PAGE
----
Henry Government Toxicology

What career path and training has led you to your current job?

I graduated with a BSc in Biology from the University of London. This included the study of a wide range of topics such as microbiology, biochemistry (until recently I could draw a Krebs cycle in my sleep) and physiology. During the course I became interested in pharmacology and so completed a course in the subject. I also did another fascinating course in psycho-pharmacology run by two psychiatrists from the Institute of Psychiatry which included a visit to the Institute and to the Maudsley Hospital.

I continued my academic studies and gained my higher degree in the Department of Pharmacology at the University of Strathclyde. My project supervisor was Professor William Bowman who was well known in his field and an author of a standard pharmacology text book.

My first job was as a research assistant at University College Hospital, London, in the Department of Medical Physics. I was involved in developing a non-invasive method of measuring the blood oxygen concentration in premature neonates using a transcutaneous monitor. I then moved to the Royal Postgraduate Medical School, Hammersmith Hospital, in the Department of Surgery where I was involved in the investigation of the pathology of upper gastrointestinal tract and the effect of various drugs such as H2 antagonists.

My next post was at the Department of Health Toxicology Laboratories at St Bartholomew’s Hospital, London. It was here that I began my career in toxicology, being immersed in the practical aspects of investigating the toxicology of mainly food additives. Whilst there, I joined the BTS and was fortunate to be able to attend many training courses.

After a few years in the laboratory I hung up my white coat and became a “Regulatory” toxicologist at the Pesticide Safety Division at the Ministry of Agriculture Food and Fisheries (now Defra). I evaluated the risk to human health including the farm workers and the public of the use (and misuse) of pesticides.

When an opportunity occurred to join the Medicines Division at the Department of Health I jumped at the chance since I thought I could not only use my toxicological experience but also put my knowledge of pharmacology to good use.

I’m still working there, although our name has been changed twice, first to the “Medicines Control Agency” and more recently to “Medicines and Healthcare products Regulatory Agency”(MHRA)… These name changes are frequent in the public sector and is probably more relevant to the politicians than us toxicologists!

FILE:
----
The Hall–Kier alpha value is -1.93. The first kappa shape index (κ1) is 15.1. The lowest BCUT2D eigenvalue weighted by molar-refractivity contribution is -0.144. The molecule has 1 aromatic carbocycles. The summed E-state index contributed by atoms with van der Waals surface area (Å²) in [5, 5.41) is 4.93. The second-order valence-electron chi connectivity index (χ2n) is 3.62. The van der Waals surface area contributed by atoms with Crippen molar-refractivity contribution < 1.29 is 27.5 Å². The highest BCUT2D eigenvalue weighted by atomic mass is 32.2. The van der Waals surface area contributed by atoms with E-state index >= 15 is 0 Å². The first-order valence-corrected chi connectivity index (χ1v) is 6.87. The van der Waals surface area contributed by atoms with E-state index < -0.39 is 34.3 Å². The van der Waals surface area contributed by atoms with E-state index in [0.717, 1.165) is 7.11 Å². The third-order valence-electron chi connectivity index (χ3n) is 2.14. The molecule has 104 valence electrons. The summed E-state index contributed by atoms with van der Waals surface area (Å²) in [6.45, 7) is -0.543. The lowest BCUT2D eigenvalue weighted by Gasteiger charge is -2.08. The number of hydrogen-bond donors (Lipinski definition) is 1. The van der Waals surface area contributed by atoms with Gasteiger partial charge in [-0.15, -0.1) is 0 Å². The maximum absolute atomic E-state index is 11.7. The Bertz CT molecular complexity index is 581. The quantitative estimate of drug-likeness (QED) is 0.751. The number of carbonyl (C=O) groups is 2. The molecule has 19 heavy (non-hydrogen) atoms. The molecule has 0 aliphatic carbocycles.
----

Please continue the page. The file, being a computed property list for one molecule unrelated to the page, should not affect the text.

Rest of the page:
Why did you want to study Toxicology?

I came into toxicology by accident. My first two posts were short term contracts. The job at St Bartholomew’s Toxicology laboratories was a permanent post and it sounded interesting. I was more of a pharmacologist than toxicologist at the time. But I’ve never looked back.

What’s a typical day at work like?

Most of my time is spent on evaluating the non-clinical data submitting by companies who are seeking a marketing authorisation for their product. The work is conducted as part of a multi-disciplinary team, including a clinician, a pharmacist and a statistician. We work together to evaluate whether the quality, efficacy and safety of a product is such that the risk/benefit is in favour (or not) of the product. There is much interpretation of complex sets of data and expert judgment. There are also face to face scientific advice meeting with companies and providing advice e.g. to ministers. I’m also involved in working groups across Government that deal with toxicology related issues, and also have the opportunity to work with Government advisory committees.

What are the best things about being a toxicologist in the Government?

It is the feeling that you are doing a worthwhile job. It is the satisfaction of working as part of a team in evaluating the risk/benefit of a new medicine and to meeting the challenge of protecting public health whilst not impeding unnecessarily the availability of medicines.

There is variety of work and working with people of different disciplines.
There is interaction with colleagues from the other European regulatory agencies, since the majority of medicines are authorised on an EU-wide basis. There are also opportunities to become involved in expert advisory bodies, as well as opportunities for training and development both internally and externally.

In short, it is a worthwhile job with many stimulating aspects and opportunities for personal development.